Cisco Systems announced its largest layoff ever in July 2011, and employees are certainly feeling the aftershocks.
With 6,500 staff being cut (up to a 14% drop in its workforce), Cisco has announced that it plans to restructure in order to maintain a competitive position.
If you’re one of those affected by this or other layoffs, what should you do? It’s no secret that professionals have bemoaned the state of the job market now for several years.
Will YOU fare better? Yes (and you can read more here about your chances of finding a job quickly), but you’ll need to map out a plan that is as sound as any project you’ve ever tackled.
Consider that most people going through the shock of a layoff tend to react quickly, aggressively responding to posted jobs without taking time to regroup or prepare a plan. This is at least one main reason behind a job search that drags on for too long.
Then, there’s your competition: even though like Google, Apple, Yahoo, Citrix, and NetApp will be waiting at Cisco’s door to lap up well-qualified talent, there’s no shortage of eager job hunters ready to outdo your search tactics.
Therefore, it pays to take these key steps in your search:
1 – Decide if you’re able to relocate.
One of the biggest decisions you’ll face in the job search is also one that can have the most impact. If you have the ability to put down roots somewhere else, you’ll become a better candidate for other technology companies outside of Cisco—and for recruiters.
2 – Map out your desired targets.
You’ll need to not only identify the best companies for your talent, but also research their needs.
What is going on inside your target companies or industries? What business challenges do they face? And most importantly, how will YOUR skills make a difference there?
When you sit down to write a cover letter directed toward these firms, you’ll be glad you went through this exercise. Spend some time online and within professional journals to extract data on what these companies need, then write directly to their pain points.
3 – Polish your resume – but not in a vacuum.
Yes, your resume needs to be as ready as possible to compete against others, but don’t forget that a large part of what gets someone hired is the reaction they get from employers.
Therefore, it makes sense to circulate your resume among former Cisco colleagues and networking contacts for feedback—ensuring that you haven’t missed anything critical about your skills or projects.
This is true even if you have it professionally written – you’ll want to verify that your resume writer understands technology.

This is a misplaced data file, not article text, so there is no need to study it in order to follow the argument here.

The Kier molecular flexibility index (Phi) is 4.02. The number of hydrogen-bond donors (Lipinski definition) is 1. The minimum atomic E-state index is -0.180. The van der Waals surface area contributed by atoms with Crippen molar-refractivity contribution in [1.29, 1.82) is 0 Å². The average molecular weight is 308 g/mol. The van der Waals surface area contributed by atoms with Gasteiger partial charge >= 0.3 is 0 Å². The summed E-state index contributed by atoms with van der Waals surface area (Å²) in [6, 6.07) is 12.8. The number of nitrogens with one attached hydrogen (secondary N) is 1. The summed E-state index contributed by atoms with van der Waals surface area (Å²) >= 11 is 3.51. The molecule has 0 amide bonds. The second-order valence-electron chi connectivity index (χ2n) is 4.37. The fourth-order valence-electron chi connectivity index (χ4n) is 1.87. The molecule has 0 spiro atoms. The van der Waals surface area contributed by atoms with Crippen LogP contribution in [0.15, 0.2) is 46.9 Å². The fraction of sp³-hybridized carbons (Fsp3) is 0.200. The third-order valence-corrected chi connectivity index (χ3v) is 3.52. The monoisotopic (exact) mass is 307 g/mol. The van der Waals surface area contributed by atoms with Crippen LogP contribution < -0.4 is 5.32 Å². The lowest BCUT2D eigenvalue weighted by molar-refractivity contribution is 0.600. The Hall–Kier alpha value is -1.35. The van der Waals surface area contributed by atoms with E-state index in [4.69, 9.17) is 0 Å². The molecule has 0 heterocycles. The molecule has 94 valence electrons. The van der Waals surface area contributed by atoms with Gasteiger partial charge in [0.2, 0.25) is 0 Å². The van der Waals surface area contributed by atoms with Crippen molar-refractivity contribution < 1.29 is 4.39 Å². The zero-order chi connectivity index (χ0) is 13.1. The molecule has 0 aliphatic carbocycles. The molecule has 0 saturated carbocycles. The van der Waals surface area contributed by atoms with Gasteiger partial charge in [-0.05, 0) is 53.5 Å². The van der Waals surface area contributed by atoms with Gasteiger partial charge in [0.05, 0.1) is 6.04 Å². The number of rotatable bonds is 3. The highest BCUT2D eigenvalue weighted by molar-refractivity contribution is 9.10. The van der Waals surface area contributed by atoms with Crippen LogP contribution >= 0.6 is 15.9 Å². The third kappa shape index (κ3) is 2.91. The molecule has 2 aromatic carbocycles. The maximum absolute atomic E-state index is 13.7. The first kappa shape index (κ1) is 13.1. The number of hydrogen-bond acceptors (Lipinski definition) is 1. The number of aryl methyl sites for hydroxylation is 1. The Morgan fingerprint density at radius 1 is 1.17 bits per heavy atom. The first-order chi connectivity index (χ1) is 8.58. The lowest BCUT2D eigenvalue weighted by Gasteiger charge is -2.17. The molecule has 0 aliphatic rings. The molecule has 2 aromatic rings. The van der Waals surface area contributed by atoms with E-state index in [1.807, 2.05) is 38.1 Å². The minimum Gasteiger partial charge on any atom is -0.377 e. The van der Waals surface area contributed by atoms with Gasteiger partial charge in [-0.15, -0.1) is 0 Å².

4 – Identify networking venues (online or otherwise) and potential contacts.
Networking doesn’t always mean in-person contact, but the more personal, the better. If you already belong to a professional or trade association, start using these contacts. If you don’t, now’s the time to join one.
Getting involved at either a local or national level in these associations can help boost your visibility, as can joining Groups within LinkedIn. Here, you’ll want to join in professional discussions, but on the subject of technology or engineering topics, NOT to advertise your job search.
Within LinkedIn, you can also use the Advanced People Search function to gather names of potential contacts, either because they work at your target companies or they have some insight to offer. Don’t forget recruiters, either – online networking gives you a good chance to check them out.
5 – Maximize your LinkedIn Profile.
If you’ve ignored your LinkedIn Profile for a while, now’s the time to beef it up. Recruiters like to look carefully at your job titles, education, and critical achievements online before considering you for a potential slot.
You’ll also find (as many of my engineering and leadership clients do) that your interviewers will look you up on the site, and so you’ll want that Profile to be more than ready – with a professional or personal headshot, a powerful Summary, and solid listing of job titles and accomplishments.
Following these 5 tips will give you a strong head start on the competition you’ll encounter, both in the job market at large and from other Cisco employees.
Even with substantial job market challenges, strategic planning pays off with a faster job search – and a better position on the other end.